By Michael J Coren
Humans are attempting a second massive transformation of the plant kingdom. The first was the painstaking domestication of wild plant species for food: over millennia, farmers turned small seeds and fruits into the grocery-store sized beauties we know today. Biting into a peach is the end result of 4,000 years of careful breeding and cultivation. Humans have spent millennia reshaping the genetics of a wild fruit tree from China into the fruit in our grovestands.
This time it's trees that grow on marginal soils while yielding a rich harvest of cellulose and other carbohydrates to convert into ethanol. One of the main stumbling blocks is a compound called lignin, the molecular "glue" holding together plant cells and hindering the production of biofuels. Until we can grow trees better suited for biofuel, the promise of so-called second-generation biofuels from woody biomass--not just sugars and oils from (often edible) plants--will be tough to realize.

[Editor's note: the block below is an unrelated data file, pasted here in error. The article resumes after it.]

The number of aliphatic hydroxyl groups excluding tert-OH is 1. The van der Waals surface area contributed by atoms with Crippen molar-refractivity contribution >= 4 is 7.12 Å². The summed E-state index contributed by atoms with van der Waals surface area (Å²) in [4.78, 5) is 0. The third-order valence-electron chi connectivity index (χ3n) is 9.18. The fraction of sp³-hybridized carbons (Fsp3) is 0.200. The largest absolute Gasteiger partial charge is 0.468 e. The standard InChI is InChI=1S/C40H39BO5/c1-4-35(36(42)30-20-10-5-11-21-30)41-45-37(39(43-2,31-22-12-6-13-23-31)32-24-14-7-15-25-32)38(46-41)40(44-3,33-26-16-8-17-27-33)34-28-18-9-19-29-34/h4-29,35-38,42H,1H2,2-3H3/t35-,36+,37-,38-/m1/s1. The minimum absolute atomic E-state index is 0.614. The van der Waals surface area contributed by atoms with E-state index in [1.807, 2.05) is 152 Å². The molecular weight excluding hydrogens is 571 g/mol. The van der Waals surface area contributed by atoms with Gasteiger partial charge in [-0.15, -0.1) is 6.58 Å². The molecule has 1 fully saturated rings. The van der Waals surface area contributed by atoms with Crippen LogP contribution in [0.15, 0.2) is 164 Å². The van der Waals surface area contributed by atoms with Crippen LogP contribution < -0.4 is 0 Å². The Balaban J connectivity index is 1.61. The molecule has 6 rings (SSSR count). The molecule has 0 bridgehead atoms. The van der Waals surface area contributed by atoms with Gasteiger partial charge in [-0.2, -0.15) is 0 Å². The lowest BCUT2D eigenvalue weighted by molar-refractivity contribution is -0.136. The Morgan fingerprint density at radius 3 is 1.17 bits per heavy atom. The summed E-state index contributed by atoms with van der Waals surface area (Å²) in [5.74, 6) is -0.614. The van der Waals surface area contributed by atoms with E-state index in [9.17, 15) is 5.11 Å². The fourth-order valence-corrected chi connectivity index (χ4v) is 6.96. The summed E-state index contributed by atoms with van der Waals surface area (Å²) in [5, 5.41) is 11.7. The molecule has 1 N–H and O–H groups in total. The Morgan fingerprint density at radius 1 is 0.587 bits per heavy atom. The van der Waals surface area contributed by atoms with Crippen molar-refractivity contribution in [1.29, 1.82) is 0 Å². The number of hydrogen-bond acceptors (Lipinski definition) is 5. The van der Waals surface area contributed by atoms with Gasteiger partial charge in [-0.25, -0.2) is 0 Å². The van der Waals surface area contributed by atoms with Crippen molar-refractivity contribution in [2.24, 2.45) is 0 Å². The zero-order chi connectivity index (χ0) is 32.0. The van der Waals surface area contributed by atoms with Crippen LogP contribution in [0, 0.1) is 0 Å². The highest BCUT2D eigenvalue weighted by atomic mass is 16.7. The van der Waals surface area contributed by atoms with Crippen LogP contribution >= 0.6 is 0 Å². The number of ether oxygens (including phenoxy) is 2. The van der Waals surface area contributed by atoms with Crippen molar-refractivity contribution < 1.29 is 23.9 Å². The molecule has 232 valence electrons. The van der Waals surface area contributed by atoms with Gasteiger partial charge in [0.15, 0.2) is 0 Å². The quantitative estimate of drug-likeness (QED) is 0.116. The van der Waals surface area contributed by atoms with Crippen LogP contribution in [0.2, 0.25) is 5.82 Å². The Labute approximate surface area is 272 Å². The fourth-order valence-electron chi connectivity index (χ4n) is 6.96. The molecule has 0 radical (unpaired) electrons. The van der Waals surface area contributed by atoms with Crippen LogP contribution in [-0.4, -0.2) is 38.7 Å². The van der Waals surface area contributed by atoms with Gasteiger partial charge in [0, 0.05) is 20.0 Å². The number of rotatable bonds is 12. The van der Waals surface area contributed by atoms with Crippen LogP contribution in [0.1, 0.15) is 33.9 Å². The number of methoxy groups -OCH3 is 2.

Now, scientists are identifying genes with modern genetics that will let us design trees for this purpose. Publishing in the journal Nature Genetics, scientists in the International Peach Genome Initiative (IPGI), have published the 265-million base genome of the Lovell variety of Prunus persica, and started unraveling the genes that may unlock the potential of biofuels from trees.
By comparing the genome among 141 peach families with other plant species, researchers are mapping the unique metabolic pathways for key factors in producing biofuel. As it turns out, peaches, a close relative of poplar and other promising biofuel species, turn out to be model species to study how we might design new types of trees for energy. The fast-growing poplar, nicknamed the "DOE tree" for its central role in the Department of Energy's cellulosic research program, is one of the targets of the recent peach research:
"One gene we're interested in is the so-called 'evergreen' locus in peaches, which extends the growing season," said Daniel Rokhsar, DOE JGI Eukaryotic Program head in a statement by Nature. "In theory, it could be manipulated in poplar to increase the accumulation of biomass."
Copyright 2013 by Fast Company. Reprinted with permission.